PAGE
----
Nicht und Kein/Keine
Please help me understand when to use "nicht" and when to use "kein(e)"
A phrasebook I have say nicht is used after a verb but if a noun is used, add kein(e)
I don't understand why "Ich bin nicht Thomas" is correct and "Ich bin kein Thomas" is incorrect. Isn't "Thomas" a noun?
Thomas is not a noun as "table" or "house". It is a name.
Depending on context (and very specific ones) I'd say both are good.
A: Bist du Thomas?
B: Nein, ich bin nicht Thomas
A: "Everyone named Thomas has to get up at 5 tomorrow"
B: Gott sei Dank, ich bin kein Thomas
I'm not 100% sure though. That's what my gut says as a non-native speaker
I am not a native speaker either, but I do feel confident enough to say your distinction is right. :)
Another example: Ist Thomas hier?
- Nein, Thomas ist nicht hier (The person called Thomas (and I probably know who you mean) is somewhere, but not here)
- Nein, hier ist kein Thomas (There is nobody called Thomas here and I probably don't know who you mean)
To elaborate a bit: The distinction for "nicht" vs "kein" is more about whether it's definite (refers to one specific instance) or indefinite (refers to all of them). For example, "Das ist kein Haus" (That is not a house - it's something, but it doesn't belong to the category of things we would call a house) vs "Das ist nicht das Haus, das ich kaufen will" (That's not the house that I want to buy - it is a house, but not the specific one I mean). Proper nouns (like people's names) usually use "nicht" because they usually refer to a specific person.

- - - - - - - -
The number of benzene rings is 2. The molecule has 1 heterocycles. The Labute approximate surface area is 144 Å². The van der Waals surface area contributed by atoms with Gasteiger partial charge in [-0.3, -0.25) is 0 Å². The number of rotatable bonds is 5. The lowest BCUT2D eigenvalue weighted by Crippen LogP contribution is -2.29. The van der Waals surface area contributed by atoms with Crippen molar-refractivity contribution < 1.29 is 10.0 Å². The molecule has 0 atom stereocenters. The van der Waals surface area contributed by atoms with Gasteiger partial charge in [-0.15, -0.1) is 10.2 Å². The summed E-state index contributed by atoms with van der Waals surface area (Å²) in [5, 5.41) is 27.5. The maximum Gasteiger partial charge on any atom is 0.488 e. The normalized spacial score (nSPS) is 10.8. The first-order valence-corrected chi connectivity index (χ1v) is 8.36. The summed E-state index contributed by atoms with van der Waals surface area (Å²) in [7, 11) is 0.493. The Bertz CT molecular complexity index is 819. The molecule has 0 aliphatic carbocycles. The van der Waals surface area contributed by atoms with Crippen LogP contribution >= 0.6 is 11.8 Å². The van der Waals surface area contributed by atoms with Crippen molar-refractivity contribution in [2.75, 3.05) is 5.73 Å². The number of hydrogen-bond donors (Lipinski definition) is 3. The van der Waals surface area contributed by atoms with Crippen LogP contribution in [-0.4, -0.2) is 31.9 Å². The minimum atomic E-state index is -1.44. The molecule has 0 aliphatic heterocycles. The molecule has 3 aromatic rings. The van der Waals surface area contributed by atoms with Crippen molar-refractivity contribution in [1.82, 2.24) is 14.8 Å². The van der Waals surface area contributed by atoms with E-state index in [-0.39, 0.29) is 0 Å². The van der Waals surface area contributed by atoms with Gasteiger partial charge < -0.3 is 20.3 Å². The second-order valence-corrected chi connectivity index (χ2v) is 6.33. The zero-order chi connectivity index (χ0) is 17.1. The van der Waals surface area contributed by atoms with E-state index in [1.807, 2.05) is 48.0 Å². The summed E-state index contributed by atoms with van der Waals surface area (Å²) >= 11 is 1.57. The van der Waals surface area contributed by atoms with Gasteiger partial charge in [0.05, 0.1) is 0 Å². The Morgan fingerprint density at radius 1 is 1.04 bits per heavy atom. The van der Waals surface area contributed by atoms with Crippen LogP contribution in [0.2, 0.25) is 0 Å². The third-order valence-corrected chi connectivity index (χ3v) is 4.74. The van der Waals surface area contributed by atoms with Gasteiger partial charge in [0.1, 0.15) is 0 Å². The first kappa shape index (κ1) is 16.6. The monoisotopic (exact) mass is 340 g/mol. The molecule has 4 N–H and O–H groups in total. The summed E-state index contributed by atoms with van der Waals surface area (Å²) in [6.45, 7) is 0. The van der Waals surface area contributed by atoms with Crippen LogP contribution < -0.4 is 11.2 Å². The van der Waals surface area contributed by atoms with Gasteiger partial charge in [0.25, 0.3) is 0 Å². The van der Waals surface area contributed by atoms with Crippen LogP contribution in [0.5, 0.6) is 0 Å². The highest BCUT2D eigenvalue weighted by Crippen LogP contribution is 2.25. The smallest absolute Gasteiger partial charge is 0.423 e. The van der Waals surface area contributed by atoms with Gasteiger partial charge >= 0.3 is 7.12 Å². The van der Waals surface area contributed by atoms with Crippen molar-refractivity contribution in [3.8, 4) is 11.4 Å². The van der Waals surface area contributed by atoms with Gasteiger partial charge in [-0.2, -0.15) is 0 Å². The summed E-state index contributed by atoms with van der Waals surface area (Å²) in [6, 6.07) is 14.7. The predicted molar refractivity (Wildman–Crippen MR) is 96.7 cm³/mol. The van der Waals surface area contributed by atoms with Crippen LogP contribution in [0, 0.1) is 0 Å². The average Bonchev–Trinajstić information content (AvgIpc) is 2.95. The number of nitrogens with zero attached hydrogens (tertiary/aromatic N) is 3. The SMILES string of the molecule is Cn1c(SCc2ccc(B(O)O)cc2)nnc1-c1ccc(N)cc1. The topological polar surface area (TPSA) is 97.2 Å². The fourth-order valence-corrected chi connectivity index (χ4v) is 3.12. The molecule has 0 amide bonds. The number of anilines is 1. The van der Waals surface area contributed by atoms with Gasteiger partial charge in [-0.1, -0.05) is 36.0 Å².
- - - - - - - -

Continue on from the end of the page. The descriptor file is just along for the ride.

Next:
"kein" (when singular) is like "not a" in English. You wouldn't normally say "Ich bin kein Thomas" in the same way that you wouldn't normally say "I am not a Thomas".
Kein(e) means "not a" So you would use it to translate "That is not a book" or "I do not have a book." You use it before common nouns. Or in other words, you use it before nouns that take an article. You would not normally use kein(e) before Thomas because Thomas is a proper noun not a common noun. We do not usually use articles before proper nouns. In English, you would say "That is not Thomas" but you wouldn't normally say, "That is not a Thomas." So before Thomas, in German, we would use nicht not kein(e).
The way I learned it in high school was, "Don't use kein(e) where you wouldn't use ein(e)."
So if you wouldn't say "I am a Thomas" ("Ich bin ein Thomas"), don't say "I am no Thomas" ("Ich bin kein Thomas").
Fortunately this is one of those areas where English and German articles correspond. :)
as 'kein/keine' can translate as 'not a', I believe saying 'ich bin kein Thomas' would mean 'I am not a thomas'